Tissot - Jesus TeachingLuke 6: Jesus pronounces both blessings and woes, and it’s absolutely the opposite of what we expect: the poor, the hungry, the weeping, are the blessed ones, while the rich, the full, the laughing, are warned with woe. And then Jesus keeps the surprises coming: “Love your enemies. Do good to those who hate you. Give to everyone who asks. Do not judge, but instead forgive. In everything, do to others as you would have them do to you.” The lesson? The way of peace requires us to embrace the other, even the completely opposite other, with generous love.

Luke 11: Jesus teaches his followers to pray. “Father, you are holy. May your rule be established on earth. Provide for all of us, all our daily needs. Forgive all of us, all our sins, as we forgive each other. Protect all of us, from every evil.” The lesson? The way of peace means recognizing that we’re all in this together, one humanity under God, and basic provision and security and mercy for one requires provision and security and mercy for all.

Luke 12: Jesus teaches his followers to trust, and not to fear. “Don’t put your trust in riches, things that spoil and fade! Don’t be afraid of those who can kill the body but not touch the soul! Don’t worry about what you will eat or what you will wear! Trust in God, who watches over even the smallest sparrow and clothes even the simplest flower.” The lesson? The way of peace is a path of faith, patiently trusting in God for all things and through all things.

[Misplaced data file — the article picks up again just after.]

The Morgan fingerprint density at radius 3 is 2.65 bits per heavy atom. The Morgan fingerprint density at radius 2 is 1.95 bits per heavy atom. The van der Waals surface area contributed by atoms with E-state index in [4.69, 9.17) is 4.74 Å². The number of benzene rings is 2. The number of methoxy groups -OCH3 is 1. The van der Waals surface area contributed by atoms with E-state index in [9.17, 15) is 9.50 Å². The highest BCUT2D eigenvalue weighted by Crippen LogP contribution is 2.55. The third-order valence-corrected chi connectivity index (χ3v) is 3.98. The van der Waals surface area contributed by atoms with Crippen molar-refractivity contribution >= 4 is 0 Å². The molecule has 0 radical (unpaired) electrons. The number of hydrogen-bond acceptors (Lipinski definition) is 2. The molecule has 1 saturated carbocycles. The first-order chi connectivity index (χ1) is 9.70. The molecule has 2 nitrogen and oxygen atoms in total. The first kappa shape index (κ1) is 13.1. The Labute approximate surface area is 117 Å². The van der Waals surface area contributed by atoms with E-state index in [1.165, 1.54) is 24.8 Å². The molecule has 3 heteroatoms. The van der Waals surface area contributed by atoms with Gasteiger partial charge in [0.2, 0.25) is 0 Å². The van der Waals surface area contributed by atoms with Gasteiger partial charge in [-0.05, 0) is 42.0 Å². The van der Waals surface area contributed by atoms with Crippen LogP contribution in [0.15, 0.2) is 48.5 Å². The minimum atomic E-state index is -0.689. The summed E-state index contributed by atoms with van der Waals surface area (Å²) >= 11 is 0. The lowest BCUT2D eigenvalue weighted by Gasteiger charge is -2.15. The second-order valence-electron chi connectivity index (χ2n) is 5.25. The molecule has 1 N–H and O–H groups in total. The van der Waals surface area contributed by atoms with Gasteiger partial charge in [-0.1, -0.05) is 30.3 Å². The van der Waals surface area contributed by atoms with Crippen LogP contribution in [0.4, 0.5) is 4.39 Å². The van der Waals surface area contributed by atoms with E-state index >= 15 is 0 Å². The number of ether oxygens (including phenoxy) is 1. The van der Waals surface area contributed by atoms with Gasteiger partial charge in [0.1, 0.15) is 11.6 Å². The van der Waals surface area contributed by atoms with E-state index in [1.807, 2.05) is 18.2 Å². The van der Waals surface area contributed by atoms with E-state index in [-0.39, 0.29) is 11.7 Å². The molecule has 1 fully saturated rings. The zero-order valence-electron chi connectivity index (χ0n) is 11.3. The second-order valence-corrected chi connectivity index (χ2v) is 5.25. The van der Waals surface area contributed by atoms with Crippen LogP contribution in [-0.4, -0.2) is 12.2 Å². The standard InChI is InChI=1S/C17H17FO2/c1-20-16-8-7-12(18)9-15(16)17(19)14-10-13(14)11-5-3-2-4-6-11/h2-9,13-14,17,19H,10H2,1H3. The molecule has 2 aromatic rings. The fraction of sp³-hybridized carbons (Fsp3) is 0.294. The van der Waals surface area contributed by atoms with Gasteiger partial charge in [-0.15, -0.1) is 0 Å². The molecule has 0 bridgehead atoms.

These, and more, are Jesus’ lessons in the “way of peace.” Show compassion. Be generous. Reject violence and fear. Don’t judge others. Forgive them. Remember, we’re all in this together. In all things, trust in God.

In Luke’s Gospel these “things that make for peace” are repeated over and over, in many different ways. Deny yourself and take up your cross, daily. Love others like a good Samaritan. Joyfully embrace repentant sinners like a father of a prodigal son returned. Attend to those on the lowest rungs of society: the poor man outside your gates, the children sitting along the edges. Trust in God for the long haul, like a farmer patiently waiting for that little mustard seed to grow, like a baker patiently waiting for that yeast to do its work.